In most cases you either need a deposit or you need some kind of equity. It is a rare bank that will lend up to 100% of the value of the property. Normally they will want you to at least put in some of your own money, even if you have borrowed from your parents in law.

              I have not bought in Japan, but at the same time you never know when the government is going to put an airport or an expressway through your neighborhood or some developer will build a 15 story apartment that blocks out your sun or view.

              Usually land holds its value pretty well (as long as you dont pay too much for it and depending on area) but its the house you build on it that depreciates. Fine if you want to live in it, but if you want to sell it in 20 years or knock it down and build another that is where you lose money.

              My neigbors paid up to 38 million for a mansion apartment 10 or 12 years ago and they are now selling for 11 or 12 million.

              Comment


              • #8
                Thank you Clownpuncher, unique name by the way! (Does it literally mean punching a clown?)

                You said about a government loan (KOKO). I heard they have now stopped issuing them. maybe I'm wrong. Also I heard they only give a maximum of 5,000,000 yen.

                Anyhow apart from that. How do you go about getting a government loan?

                Thanks again!

                Comment


                • #9
                  I'm not sure if they still have these loans or not.

                  The amount you can borrow depends on what your yearly income is . In our case we borrowed 17.000.000 yen.We built using a housing company and they took care of all the paper work.

                  I suggest you vist some show homes make out like you're interested and ask the on site sales people about government loans.

                  Comment


                  • #10
                    Can't you apply for a home loan if you're married to a Japanese citizen?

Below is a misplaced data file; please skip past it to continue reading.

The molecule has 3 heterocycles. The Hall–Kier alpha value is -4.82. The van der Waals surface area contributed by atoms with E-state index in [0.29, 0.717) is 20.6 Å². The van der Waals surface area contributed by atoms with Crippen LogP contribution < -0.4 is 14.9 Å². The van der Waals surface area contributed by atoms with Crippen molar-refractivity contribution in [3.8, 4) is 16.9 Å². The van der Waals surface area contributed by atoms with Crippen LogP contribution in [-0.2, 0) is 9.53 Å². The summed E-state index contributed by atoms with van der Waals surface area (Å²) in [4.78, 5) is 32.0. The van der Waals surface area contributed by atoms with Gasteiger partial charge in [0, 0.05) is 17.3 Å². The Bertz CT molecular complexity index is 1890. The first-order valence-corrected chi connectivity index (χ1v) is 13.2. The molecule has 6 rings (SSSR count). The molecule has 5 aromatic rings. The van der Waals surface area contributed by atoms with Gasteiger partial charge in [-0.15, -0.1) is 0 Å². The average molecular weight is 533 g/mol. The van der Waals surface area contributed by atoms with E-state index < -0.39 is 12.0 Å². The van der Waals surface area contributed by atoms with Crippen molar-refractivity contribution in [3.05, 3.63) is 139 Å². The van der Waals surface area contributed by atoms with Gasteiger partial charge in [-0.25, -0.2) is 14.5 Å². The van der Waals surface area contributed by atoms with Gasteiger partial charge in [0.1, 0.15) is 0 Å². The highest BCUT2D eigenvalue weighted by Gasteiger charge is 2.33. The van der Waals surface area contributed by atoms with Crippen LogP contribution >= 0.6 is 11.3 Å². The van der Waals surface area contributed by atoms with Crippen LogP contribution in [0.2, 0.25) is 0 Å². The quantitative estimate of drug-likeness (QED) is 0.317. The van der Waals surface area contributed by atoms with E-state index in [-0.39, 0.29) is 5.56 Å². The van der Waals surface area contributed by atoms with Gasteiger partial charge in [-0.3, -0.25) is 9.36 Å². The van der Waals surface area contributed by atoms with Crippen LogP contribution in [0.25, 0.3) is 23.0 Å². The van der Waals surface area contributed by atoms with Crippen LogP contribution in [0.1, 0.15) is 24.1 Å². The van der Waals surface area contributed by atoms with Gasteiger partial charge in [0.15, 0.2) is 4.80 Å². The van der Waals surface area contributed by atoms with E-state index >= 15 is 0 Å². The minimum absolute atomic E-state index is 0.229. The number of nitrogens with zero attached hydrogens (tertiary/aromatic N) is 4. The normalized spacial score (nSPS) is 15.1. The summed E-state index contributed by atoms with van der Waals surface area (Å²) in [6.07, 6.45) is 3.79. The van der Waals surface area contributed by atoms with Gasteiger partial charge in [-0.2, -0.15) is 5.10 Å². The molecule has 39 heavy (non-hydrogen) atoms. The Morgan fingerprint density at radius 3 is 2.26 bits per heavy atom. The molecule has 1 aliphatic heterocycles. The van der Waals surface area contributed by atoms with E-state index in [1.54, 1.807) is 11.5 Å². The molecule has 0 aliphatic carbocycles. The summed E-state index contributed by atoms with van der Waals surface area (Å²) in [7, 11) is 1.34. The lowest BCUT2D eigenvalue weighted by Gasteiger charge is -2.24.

Comment


                    • #11
                      Originally posted by marni
                      Can't you apply for a home loan if you're married to a Japanese citizen?
                      Spouse visa is not enough to qualify for a housing loan. You need permanent resident visa. You can always get divorced from a Japanese spouse or have them die on you and lose your visa and right to live in Japan.

                      Comment


                      • #12
                        there might be one

                        Originally posted by paulh
                        Spouse visa is not enough to qualify for a housing loan. You need permanent resident visa. You can always get divorced from a Japanese spouse or have them die on you and lose your visa and right to live in Japan.

                        i was recently apartment shopping and although i dont have prv the sales agent said there was 1 bank that offers to non-prv hoders. of course the interest terms will be far higher than for a more "secure" loan.

                        Comment


                        • #13
                          Not to start an argument but I got a second house loan without having permanent residency.This was about 2 years ago.

                          Initially I was concerned about even applying but the guy from the bank said that there are no such rules about PR but that my application would take a bit longer to go through.

                          Granted I had lived here over 10 years, my wife is Japanese, wife's father was the guarantor and I'm self-employed.

                          Comment


                          • #14
                            YES you can get a BANK LOAN YES YES YES

                            you said...

                            >1. Permanent resident visa
                            >2. 3 years at your present job
                            >3. 20-30% deposit if you want to borrow money on a house.
                            >None of those and you dont even get an interview.


                            Actually,this is not correct. Which is GREAT news. It was correct (generally) up until recently. People have been sucessful without permanent residency.

                            New Bank offering
                            A financial advisor just gave me the details, the bankers name etc. etc. You need a working permit, 2 years tax records (Japan) and of course the ability to service the loan. Up to 90%. I have CONFIRMED with the bank. This is a new program designed to increase business for the bank. This is the real deal. I was pleasantly surprised. This is good stuff.

                            They do have certain criteria which are based mainly on your income and assets. It seems you can have loan payments that would equal up to 40% of your monthly salary.

                            I have promised to send anyone interested directly to him. I guess this is valuable information. Hey this guy was my savior - he just gave me the opportunity to purchase a home here when that opportunity never existed. He was pretty helpful and I guess he should get the credit. go to www.gfi-financial.com and send them a mail. The guy's name is Grant. Nice guy.

                            Comment


                            • #15
                              xxxxxxxxxxxxxxxxxx
                              Last edited by steeny; 2008-01-30, 10:43 PM.

                              Comment

                              Working...
                              X